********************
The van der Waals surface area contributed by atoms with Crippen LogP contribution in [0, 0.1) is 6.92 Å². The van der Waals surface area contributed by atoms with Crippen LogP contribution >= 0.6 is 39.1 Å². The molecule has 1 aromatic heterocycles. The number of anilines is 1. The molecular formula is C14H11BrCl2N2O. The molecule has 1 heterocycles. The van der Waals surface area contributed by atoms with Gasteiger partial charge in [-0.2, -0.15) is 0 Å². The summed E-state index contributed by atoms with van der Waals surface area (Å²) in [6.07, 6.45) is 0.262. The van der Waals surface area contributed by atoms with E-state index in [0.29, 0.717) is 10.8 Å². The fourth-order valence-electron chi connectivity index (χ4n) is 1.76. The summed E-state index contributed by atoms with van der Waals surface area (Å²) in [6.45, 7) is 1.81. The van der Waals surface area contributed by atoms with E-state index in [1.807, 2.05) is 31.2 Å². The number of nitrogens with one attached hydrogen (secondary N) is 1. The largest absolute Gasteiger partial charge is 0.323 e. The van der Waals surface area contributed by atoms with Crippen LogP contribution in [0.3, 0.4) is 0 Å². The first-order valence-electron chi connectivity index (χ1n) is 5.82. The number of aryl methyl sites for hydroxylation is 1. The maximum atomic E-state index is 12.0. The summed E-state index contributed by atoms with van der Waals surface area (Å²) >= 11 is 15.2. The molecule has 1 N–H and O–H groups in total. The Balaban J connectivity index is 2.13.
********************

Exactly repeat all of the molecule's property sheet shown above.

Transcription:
The van der Waals surface area contributed by atoms with Crippen LogP contribution in [0, 0.1) is 6.92 Å². The van der Waals surface area contributed by atoms with Crippen LogP contribution >= 0.6 is 39.1 Å². The molecule has 1 aromatic heterocycles. The number of anilines is 1. The molecular formula is C14H11BrCl2N2O. The molecule has 1 heterocycles. The van der Waals surface area contributed by atoms with Gasteiger partial charge in [-0.2, -0.15) is 0 Å². The summed E-state index contributed by atoms with van der Waals surface area (Å²) in [6.07, 6.45) is 0.262. The van der Waals surface area contributed by atoms with E-state index in [0.29, 0.717) is 10.8 Å². The fourth-order valence-electron chi connectivity index (χ4n) is 1.76. The summed E-state index contributed by atoms with van der Waals surface area (Å²) in [6.45, 7) is 1.81. The van der Waals surface area contributed by atoms with E-state index in [1.807, 2.05) is 31.2 Å². The number of nitrogens with one attached hydrogen (secondary N) is 1. The largest absolute Gasteiger partial charge is 0.323 e. The van der Waals surface area contributed by atoms with Crippen LogP contribution in [0.3, 0.4) is 0 Å². The first-order valence-electron chi connectivity index (χ1n) is 5.82. The number of aryl methyl sites for hydroxylation is 1. The maximum atomic E-state index is 12.0. The summed E-state index contributed by atoms with van der Waals surface area (Å²) >= 11 is 15.2. The molecule has 1 N–H and O–H groups in total. The Balaban J connectivity index is 2.13.